Ground and surface water including streams, rivers, lakes and water used to irrigate crops, may be polluted by human and animal feces. Even though public water systems uses several methods like chlorine, ultraviolet light or ozone to kill E. coli, some outbreaks which contaminated municipal water supplies and also private wells have been reported.
Escherichia coli (E. coli.), is a member of a group of organisms known as coli-forms: common bacteria found in the digestive system of humans and animals. The presence of E. coli in water is a strong indication of recent sewage or animal waste contamination.
The presence of E. coli is used as an indicator to examine the possible presence of other more harmful microbes. Runoff water from agricultural area, areas contaminated with pet manure, wastewater treatment plants, on-site septic systems and also wildlife that uses the water as their natural habitat, are possible sources of fecal contamination. If their concentration exceeds to a limit, it may cause these organisms to be washed into rivers, streams, lakes, or ground water. If this water is used for drinking without treatment, it may result in disease.
One of the 100 strains of E.coli; ( identified as E. coli O157:H7) is an emerging cause of waterborne illness. Although most strains of E. coli are harmless and live in the intestines of healthy humans and animals, the problem is with the powerful toxin that it produces which can cause severe illness.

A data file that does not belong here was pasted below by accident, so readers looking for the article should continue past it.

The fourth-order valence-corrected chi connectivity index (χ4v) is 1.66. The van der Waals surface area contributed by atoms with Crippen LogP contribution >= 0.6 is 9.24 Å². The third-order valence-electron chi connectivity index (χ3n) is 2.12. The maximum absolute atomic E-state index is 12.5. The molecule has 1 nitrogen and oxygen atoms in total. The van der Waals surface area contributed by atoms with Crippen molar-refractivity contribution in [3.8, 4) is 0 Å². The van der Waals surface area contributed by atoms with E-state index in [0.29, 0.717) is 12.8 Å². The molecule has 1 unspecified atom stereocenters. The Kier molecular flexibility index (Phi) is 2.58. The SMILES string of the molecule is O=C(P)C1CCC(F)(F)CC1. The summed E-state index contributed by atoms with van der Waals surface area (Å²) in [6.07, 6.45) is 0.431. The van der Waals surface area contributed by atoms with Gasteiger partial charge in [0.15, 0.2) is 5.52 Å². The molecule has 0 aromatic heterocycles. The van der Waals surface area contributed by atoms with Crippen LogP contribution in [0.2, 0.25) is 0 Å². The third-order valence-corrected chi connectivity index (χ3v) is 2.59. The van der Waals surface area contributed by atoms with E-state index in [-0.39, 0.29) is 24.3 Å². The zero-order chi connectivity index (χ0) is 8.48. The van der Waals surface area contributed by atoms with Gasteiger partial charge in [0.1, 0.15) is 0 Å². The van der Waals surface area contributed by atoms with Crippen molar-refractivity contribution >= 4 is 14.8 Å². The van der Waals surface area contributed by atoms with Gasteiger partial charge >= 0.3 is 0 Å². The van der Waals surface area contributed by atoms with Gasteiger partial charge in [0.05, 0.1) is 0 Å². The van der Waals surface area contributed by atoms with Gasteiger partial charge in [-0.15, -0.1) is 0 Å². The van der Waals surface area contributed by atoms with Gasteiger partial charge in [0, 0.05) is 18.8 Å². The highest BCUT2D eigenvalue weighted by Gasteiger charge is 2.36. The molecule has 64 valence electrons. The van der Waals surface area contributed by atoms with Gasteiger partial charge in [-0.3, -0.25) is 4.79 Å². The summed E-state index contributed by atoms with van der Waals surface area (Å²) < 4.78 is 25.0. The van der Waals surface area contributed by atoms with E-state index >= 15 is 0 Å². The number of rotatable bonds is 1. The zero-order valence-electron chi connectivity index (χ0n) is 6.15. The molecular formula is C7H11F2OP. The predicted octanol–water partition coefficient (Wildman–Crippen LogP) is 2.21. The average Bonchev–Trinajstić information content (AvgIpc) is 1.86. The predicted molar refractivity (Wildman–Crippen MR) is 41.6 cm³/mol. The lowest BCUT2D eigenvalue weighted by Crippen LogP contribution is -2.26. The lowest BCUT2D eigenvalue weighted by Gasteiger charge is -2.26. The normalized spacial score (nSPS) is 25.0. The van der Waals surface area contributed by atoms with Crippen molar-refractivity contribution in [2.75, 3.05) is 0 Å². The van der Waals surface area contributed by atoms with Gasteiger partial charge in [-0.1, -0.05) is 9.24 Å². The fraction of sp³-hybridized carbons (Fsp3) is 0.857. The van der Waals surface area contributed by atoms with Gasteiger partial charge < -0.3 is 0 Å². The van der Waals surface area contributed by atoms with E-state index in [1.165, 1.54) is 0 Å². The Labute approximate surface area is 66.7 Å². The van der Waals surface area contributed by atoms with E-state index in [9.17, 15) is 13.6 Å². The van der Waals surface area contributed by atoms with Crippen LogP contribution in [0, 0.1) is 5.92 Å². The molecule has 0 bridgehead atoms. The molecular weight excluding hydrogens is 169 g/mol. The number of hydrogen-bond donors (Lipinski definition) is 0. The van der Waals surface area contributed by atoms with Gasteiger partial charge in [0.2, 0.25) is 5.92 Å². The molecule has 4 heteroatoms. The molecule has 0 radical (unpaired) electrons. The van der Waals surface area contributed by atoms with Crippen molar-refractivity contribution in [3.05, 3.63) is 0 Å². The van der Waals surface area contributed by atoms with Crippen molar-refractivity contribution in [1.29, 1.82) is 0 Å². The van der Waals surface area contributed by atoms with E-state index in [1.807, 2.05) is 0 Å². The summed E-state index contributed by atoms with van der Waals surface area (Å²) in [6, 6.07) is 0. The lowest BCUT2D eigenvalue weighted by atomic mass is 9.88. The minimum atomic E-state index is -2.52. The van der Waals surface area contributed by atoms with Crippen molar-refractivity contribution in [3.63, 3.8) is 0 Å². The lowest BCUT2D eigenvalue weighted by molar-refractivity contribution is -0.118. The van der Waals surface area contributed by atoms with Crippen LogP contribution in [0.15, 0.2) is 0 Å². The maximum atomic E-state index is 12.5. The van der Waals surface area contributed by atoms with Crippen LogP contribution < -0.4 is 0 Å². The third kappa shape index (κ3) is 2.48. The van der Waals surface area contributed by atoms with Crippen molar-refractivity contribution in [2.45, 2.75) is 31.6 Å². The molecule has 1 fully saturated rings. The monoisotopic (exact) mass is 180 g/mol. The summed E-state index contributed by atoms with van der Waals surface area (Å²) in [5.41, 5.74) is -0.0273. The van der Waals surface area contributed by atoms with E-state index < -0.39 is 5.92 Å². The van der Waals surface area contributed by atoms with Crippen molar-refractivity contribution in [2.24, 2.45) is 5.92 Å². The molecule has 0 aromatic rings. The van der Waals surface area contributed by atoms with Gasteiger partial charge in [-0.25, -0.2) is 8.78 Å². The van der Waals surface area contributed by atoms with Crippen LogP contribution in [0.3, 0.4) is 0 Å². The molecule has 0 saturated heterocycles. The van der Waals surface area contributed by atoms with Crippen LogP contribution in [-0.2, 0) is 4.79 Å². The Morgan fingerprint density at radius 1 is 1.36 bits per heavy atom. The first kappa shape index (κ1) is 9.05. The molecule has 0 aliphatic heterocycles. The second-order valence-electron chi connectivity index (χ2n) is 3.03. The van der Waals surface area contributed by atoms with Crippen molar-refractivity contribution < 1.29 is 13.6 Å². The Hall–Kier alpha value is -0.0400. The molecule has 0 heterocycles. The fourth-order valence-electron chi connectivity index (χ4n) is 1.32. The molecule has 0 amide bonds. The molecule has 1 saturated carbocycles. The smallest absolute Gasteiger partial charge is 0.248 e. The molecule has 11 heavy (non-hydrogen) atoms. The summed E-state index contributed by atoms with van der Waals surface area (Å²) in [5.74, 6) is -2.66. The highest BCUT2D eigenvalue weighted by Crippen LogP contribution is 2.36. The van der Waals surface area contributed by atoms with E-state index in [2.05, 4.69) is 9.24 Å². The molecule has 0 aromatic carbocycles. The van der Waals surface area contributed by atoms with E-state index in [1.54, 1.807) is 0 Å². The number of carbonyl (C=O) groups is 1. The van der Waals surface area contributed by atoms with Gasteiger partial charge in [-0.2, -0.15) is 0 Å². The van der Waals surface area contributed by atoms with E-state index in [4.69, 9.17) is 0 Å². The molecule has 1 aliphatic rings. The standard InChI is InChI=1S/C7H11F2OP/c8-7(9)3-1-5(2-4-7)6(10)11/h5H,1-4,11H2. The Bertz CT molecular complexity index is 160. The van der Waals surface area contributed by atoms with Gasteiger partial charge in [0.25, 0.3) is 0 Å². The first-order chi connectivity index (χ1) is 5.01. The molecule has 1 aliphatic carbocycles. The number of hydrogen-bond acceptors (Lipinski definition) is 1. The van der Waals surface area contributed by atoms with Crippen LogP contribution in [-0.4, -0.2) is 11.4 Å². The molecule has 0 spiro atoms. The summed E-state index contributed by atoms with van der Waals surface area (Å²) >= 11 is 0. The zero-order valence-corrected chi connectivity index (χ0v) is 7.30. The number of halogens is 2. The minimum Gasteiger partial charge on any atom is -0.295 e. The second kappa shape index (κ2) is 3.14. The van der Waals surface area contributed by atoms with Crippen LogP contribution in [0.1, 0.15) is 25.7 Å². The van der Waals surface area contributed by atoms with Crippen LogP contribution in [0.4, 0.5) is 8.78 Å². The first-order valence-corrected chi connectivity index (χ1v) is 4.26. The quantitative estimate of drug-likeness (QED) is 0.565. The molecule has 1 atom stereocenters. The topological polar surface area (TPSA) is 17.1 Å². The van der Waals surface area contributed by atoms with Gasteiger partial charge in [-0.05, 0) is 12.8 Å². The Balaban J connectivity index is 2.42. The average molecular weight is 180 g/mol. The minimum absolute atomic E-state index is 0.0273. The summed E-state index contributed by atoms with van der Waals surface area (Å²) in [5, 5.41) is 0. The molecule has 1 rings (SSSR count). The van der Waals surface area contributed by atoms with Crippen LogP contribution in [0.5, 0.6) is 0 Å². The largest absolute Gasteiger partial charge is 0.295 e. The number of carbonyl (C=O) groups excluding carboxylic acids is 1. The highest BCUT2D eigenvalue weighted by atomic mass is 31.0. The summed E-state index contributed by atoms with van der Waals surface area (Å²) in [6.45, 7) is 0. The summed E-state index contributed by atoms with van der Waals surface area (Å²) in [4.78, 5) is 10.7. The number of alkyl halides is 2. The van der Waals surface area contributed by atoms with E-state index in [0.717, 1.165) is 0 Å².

E. coli O157:H7 was first recognized as a cause of illness from contaminated hamburgers during an outbreak in 1982. However, in 1999, people became sick after drinking contaminated water in Washington County, New York and swimming in contaminated water in Clark County, Washington.
Infection results in nausea, headaches, abdominal cramps with severe diarrhea at times accompanied with blood and sometimes not. Fever may not be present. In humans, particularly children under 5 years of age and the elderly, the infection can also cause a serious condition called hemolytic uremic syndrome (HUS), in which the red blood cells are destroyed and the kidneys fail. HUS is a life-threatening condition which often requires blood transfusions and kidney dialysis.
Symptoms usually appear within 2 to 4 days, maximum 8 days. Some patients may return to normal without treatment in 5-10 days. The treatment with antibiotics may harm kidney and does not show much improvement. It is good to avoid Anti-diarrheal drugs. Drink small sips of bottled water during the whole day to prevent dehydration.
Actions to be taken for protection from E. Coli infection:
1. Boil water for a minimum of 1 minute or use bottled water to drink.
2. Wash fruits and vegetables, in bottled water or water boiled for at least 1 minute.
3. Wash and rinse dishes with boiled or bottled water and dish soap.
4. Use a clean supply of water if possible for bathing.
5. Use bottled or boiled water for brushing the teeth.
1. Wherever surface water is being used, extra steps have to be taken to prevent bacterial contamination.
2. Public water systems using surface waters must be strictly disinfected.
3. People serving the public water system should visit the locations regularly.
4. Public water systems have to be tested for coli form bacteria.